This San Fernando Valley canyon community, tucked into the Angeles National Forest, emerged in the late 1880s as a mining town. A spirit of rugged individualism continues today as residents brave threats from fires and floods in exchange for tranquillity and isolation.
Away but accessible
Kagel Canyon, an unincorporated community in Los Angeles County, seems far removed from civilization, but is less than a mile from the 210 and 118 freeways.
The transition to Kagel Canyon from suburban Lake View Terrace to the south is dramatic. Tract homes with sidewalks and street lamps suddenly give way to the canyon's rustic retreats and mountain trails. As longtime resident Bobby Glass put it, "As soon as you cross the line into Kagel Canyon, you enter a different world."
Residents claim that the nights are cooler than in nearby suburbs and the air, tinged with the scent of blue sage, is cleaner. The sounds of nature, from great horned owls and quail to coyotes and rattlers, take the place of the din of traffic.
About 300 homes are grouped into three sections: Upper Canyon, Middle Canyon and Lower Canyon. The hard-to-reach Upper Canyon has a high percentage of properties zoned for horses. Middle Canyon homes are set among oak and sycamore trees. Lower Canyon is further divided into three areas: the east trail, with views of the canyon; the west trail, with pricier homes offering city and canyon views; and the creek trail, with sought-after "creek view" property.
Life in the Upper Canyon has its challenges. Since the county does not maintain the road in this stretch, the postal service does not deliver mail directly to homes. And, unlike other parts of Kagel Canyon, residents must supply their own water by tanks or wells.
The Upper Canyon is also home to squatters who reside in vacant cars and trailers and a flock of domesticated emus. Condors often soar along with hang gliders who take off from Kagel Mountain.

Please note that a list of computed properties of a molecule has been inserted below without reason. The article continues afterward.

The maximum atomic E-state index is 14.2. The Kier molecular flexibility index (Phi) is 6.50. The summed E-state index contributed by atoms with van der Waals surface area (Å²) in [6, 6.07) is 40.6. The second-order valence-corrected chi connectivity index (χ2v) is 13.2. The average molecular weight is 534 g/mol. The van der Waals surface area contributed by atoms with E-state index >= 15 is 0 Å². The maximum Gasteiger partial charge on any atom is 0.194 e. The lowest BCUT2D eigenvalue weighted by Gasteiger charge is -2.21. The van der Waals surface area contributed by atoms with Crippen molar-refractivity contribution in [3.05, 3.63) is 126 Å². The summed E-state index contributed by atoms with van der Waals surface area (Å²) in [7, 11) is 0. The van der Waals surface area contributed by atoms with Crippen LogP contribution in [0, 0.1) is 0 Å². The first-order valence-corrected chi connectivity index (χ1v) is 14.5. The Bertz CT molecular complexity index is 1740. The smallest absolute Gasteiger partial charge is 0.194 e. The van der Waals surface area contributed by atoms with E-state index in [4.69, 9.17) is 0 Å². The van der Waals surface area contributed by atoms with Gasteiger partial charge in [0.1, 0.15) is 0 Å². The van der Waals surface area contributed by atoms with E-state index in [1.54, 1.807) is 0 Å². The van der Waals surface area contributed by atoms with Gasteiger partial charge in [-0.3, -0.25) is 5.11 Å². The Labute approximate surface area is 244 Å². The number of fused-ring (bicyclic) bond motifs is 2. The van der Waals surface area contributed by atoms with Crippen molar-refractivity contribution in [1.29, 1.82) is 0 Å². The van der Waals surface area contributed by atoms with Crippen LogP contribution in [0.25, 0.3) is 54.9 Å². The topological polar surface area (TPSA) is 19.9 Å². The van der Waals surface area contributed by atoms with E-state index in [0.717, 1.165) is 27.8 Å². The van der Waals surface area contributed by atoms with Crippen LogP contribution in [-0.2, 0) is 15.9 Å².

The trade-off for intrepid homeowners, such as Dawn Wardle and her husband Ken Tamburri, is plentiful access to riding trails for their two horses and a view of the Los Angeles Basin that, on a clear day, can extend to the ocean.
Good news, bad news
The canyon has kept housing developments at bay because vacant lots are typically available in only 2,500-square-foot parcels. Home builders must go to multiple landowners to gather enough property to build.
Fires, floods, mudslides and earthquakes are typical threats for canyon dwellers but, according to Realtor and resident Mike Anderson of R.R. Gable, "The canyons attract a special kind of person and they're willing to put up with just about anything."
Don & Cyn's Hideaway Country Bar & Grill, a western-style bar and restaurant with a view of the creek, is a favorite hangout. Locals often arrive by horseback and tie their rides to the hitching posts out back. Sometimes horses outnumber motorcycles in the parking lot.
Kagel Canyon residents attend schools in three communities in the Los Angeles Unified School District. For kindergarten through fifth grade, students go to Lake View Terrace's Brainard Elementary School, which scored 720 out of 1,000 on the 2003 Academic Performance Index. Maclay Middle School in Pacoima scored 515, and Verdugo Hills Senior High School in Tujunga scored 596.
On the market
There were three homes on the market in Kagel Canyon last week. Among them were an 1,800-square-foot home in Middle Canyon for $290,000 and a 1,624-square-foot view home in Upper Canyon for $449,000.
Single-family detached resales for the entire 91342 ZIP Code:
Sources: "A History of Sunland/Tujunga," compiled by Sarah R. Lombard; Mike Anderson, R.R Gable; Los Angeles Unified School District website, www.lausd.k12.ca.us/; DataQuick Information Systems.